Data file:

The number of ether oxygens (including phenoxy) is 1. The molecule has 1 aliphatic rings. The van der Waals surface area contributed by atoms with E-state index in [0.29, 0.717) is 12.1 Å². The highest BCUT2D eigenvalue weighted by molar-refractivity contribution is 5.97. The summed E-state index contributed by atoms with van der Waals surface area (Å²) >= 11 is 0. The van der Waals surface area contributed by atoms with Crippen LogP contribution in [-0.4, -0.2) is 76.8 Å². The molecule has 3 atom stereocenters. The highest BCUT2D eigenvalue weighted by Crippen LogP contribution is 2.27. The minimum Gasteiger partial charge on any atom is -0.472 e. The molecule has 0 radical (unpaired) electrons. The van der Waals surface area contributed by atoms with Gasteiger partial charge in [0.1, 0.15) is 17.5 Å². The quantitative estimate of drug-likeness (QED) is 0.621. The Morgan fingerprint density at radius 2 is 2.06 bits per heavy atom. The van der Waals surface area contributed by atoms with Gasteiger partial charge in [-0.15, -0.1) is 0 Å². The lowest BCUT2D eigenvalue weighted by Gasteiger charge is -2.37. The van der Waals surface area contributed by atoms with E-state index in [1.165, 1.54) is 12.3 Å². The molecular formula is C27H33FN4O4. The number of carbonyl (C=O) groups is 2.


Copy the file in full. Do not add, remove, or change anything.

The number of ether oxygens (including phenoxy) is 1. The molecule has 1 aliphatic rings. The van der Waals surface area contributed by atoms with E-state index in [0.29, 0.717) is 12.1 Å². The highest BCUT2D eigenvalue weighted by molar-refractivity contribution is 5.97. The summed E-state index contributed by atoms with van der Waals surface area (Å²) >= 11 is 0. The van der Waals surface area contributed by atoms with Crippen LogP contribution in [-0.4, -0.2) is 76.8 Å². The molecule has 3 atom stereocenters. The highest BCUT2D eigenvalue weighted by Crippen LogP contribution is 2.27. The minimum Gasteiger partial charge on any atom is -0.472 e. The molecule has 0 radical (unpaired) electrons. The van der Waals surface area contributed by atoms with Gasteiger partial charge in [0.1, 0.15) is 17.5 Å². The quantitative estimate of drug-likeness (QED) is 0.621. The Morgan fingerprint density at radius 2 is 2.06 bits per heavy atom. The van der Waals surface area contributed by atoms with Gasteiger partial charge in [-0.15, -0.1) is 0 Å². The lowest BCUT2D eigenvalue weighted by Gasteiger charge is -2.37. The van der Waals surface area contributed by atoms with E-state index in [1.165, 1.54) is 12.3 Å². The molecular formula is C27H33FN4O4. The number of carbonyl (C=O) groups is 2.